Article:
Sierra Boggess (It Shoulda Been You, The Little Mermaid)
I do different things for each dressing room depending on the character. I'm very visual, and I like to make vision boards for each character. I also will always bring little positive cards, little quotes that have one word on them, and I always bring one of them. As we do this eight times a week, it's like, "What do I need to think about today onstage that's different, whether it's strength or truth or whatever it is?" Just have a word to start me off before I leave my dressing room and go on that stage. When I played Christine in Love Never Dies in London, I had a bunch of gorgeous women on it. One was Nicole Kidman specifically in "Moulin Rouge!" Barbra Streisand always. Katharine Hepburn. I just put a lot of strong beautiful women who inspire me and also help me go along with the character in some way.
Christian Borle (Something Rotten!, Peter and the Starcatcher)
"Star Wars" movie prints. From the first three, come on! Peter Bartlett (Something Rotten!, Cinderella)
A humidifier. The little tiny Aeroswiss. It's just amazing. You put a bottle of water on top of it. It's great. And it gives off steam just like a big old thing. I discovered it during Cinderella.
Heidi Blickenstaff ([title of show], Something Rotten!)
My grandmother — she's not with us anymore — but she always gave me lots of interesting little tchotchkes, and I always pick one that short of somehow show related and I'll bring one to have her with me. Whenever I get nervous, she always calms me down. I touch the tchotchke, go out on stage and I know my grandmother's with me.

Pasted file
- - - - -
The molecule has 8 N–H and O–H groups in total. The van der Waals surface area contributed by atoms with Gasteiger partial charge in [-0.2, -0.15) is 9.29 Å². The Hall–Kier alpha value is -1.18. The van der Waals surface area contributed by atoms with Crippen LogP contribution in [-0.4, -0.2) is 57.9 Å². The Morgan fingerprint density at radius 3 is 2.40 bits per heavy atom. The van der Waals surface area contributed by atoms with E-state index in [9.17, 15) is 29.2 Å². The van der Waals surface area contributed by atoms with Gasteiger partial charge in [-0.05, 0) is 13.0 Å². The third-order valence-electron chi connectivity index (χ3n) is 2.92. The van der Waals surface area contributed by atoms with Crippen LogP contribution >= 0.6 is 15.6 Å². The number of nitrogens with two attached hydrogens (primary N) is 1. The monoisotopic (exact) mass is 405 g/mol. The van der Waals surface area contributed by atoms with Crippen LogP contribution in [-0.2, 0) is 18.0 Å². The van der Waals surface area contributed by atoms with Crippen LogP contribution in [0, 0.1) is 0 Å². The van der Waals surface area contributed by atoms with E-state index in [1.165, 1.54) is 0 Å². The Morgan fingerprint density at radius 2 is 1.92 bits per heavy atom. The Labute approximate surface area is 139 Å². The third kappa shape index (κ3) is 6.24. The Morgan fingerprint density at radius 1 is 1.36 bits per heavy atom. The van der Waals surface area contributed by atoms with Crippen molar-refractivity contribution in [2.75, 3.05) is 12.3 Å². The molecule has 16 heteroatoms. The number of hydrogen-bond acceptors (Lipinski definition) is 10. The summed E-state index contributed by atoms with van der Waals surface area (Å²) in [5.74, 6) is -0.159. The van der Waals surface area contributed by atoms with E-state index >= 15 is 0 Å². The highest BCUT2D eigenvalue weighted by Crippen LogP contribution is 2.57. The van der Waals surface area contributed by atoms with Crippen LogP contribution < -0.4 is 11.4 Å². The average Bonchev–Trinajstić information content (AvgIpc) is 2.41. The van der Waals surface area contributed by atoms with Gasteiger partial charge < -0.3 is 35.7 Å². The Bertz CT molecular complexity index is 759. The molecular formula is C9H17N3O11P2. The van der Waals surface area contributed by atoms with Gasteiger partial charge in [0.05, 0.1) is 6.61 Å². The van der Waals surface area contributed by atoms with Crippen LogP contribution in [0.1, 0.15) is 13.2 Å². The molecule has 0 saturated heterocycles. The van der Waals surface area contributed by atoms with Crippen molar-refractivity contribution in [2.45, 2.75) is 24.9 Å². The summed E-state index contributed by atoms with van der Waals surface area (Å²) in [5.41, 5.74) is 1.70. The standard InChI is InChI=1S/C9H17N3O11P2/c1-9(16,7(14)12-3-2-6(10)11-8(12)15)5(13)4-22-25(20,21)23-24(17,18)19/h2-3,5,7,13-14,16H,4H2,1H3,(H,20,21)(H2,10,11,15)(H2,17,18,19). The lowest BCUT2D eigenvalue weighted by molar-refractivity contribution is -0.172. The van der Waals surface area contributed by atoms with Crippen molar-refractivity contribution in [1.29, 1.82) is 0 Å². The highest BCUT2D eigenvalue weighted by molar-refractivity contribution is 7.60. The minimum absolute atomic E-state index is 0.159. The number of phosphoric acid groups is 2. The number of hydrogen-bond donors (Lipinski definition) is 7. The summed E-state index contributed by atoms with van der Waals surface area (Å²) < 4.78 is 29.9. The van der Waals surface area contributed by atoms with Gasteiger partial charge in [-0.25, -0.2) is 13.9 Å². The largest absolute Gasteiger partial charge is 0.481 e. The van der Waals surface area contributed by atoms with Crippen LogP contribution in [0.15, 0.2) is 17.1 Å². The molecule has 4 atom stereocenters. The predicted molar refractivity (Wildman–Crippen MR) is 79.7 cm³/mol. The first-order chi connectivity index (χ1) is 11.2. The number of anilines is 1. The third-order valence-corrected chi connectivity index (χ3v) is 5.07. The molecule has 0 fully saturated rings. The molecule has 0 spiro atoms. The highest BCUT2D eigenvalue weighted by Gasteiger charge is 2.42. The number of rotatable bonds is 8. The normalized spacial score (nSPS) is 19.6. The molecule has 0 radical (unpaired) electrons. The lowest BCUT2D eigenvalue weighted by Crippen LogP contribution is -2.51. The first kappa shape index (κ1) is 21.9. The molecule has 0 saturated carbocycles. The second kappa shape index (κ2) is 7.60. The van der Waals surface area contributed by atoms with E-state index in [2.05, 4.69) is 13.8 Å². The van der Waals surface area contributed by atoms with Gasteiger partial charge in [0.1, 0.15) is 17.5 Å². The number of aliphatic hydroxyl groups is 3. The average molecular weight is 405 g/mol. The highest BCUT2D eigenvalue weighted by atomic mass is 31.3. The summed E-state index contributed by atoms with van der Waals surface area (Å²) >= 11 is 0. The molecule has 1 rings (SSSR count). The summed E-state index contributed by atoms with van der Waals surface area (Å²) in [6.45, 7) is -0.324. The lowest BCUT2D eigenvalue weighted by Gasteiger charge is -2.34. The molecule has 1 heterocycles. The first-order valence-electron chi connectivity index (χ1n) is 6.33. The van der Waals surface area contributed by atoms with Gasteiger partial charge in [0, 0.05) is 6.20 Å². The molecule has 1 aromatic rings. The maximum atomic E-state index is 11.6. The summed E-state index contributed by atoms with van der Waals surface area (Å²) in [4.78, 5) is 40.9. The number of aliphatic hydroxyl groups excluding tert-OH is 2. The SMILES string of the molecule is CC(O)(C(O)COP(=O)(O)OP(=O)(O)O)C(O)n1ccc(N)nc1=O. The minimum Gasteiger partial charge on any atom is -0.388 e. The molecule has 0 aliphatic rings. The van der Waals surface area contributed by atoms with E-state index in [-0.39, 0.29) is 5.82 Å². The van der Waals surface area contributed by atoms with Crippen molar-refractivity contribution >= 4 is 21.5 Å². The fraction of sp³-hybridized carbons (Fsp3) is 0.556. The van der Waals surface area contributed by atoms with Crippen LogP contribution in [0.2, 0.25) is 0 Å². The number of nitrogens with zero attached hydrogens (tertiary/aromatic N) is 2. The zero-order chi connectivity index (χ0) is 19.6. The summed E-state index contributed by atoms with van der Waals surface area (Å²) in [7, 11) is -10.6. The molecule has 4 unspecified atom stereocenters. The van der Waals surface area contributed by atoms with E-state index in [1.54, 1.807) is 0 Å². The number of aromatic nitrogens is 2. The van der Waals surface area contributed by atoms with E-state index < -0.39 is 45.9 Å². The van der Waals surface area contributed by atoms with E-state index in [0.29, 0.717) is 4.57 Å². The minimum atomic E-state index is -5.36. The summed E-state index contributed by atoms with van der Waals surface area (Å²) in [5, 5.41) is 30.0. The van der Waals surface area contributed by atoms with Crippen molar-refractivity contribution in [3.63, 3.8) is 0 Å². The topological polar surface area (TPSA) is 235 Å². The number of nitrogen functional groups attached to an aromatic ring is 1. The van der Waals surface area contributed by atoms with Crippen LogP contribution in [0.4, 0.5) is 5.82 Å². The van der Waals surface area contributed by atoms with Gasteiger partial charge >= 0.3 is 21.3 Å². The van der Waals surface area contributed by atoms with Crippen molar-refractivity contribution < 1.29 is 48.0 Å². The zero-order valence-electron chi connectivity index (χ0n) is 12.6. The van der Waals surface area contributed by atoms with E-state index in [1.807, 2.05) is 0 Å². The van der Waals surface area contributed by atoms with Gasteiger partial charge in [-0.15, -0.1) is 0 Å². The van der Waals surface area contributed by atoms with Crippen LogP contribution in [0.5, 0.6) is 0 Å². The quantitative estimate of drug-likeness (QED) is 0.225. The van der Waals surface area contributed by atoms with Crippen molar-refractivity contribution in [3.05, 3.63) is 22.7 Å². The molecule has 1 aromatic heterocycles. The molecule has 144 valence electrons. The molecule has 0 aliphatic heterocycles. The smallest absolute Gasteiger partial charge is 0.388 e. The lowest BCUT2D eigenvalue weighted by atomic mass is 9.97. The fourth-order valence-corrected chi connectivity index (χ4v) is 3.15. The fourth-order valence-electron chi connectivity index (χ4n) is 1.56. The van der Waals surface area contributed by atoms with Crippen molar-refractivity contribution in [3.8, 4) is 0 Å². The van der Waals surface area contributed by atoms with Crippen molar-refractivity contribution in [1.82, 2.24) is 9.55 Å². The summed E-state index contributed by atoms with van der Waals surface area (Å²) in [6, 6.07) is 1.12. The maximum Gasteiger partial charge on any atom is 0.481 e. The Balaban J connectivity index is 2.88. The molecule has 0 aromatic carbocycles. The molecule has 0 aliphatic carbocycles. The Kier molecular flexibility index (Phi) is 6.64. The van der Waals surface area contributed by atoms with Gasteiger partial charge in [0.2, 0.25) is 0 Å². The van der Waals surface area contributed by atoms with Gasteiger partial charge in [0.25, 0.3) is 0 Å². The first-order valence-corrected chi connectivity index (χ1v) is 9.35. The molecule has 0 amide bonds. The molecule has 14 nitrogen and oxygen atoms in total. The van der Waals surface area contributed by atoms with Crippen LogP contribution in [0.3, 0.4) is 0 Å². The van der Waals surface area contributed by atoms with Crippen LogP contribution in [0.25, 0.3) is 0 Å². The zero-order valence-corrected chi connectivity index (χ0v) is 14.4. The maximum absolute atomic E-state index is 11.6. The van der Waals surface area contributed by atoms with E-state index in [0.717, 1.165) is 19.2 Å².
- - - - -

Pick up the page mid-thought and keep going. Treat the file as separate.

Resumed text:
John Cariani (Something Rotten!, Fiddler on the Roof)
I like to have a play to write, so I usually write in my dressing room. It's like a little office. It's fun because it's right in the heart of it all.
Carolee Carmello (Parade, Finding Neverland)
I have a lot of stuff that I always bring to my dressing room. Basically, my first apartment in New York was filled with all this pink, girly stuff that I then put away when I became a grown-up, and I take it out of my attic and stick it in my dressing room. I've got these fluffy curtains and drapes underneath my dressing table.
Tyne Daly (It Shoulda Been You, Mothers and Sons)
I don't tend to have personal stuff there. It's my office. I have my kit and my layout. I tend to get a little serious — even if it's comedy — in my getting ready.
Kelsey Grammer (Finding Neverland, La Cage aux Folles)
I usually go buy from those little art guys that sit on the street around New York. I usually buy a few things from them that I think speak to the character I'm playing. For La Cage Aux Folles I got a whole bunch of pictures of Gay Street and a couple of other things about that community. My dressing room was painted bright pink and had a lot of metrosexual art around.
Edward Hibbert (Cinderella, It Shoulda Been You)
My father was an actor, and there was a wonderful photograph of him at his dressing room table, taken when he came to New York to do the show he was doing when I was born. I feel I'm carrying on the tradition having a picture of him in my dressing room. It was a show called The Boy Friend starring this unknown girl named Julie Andrews.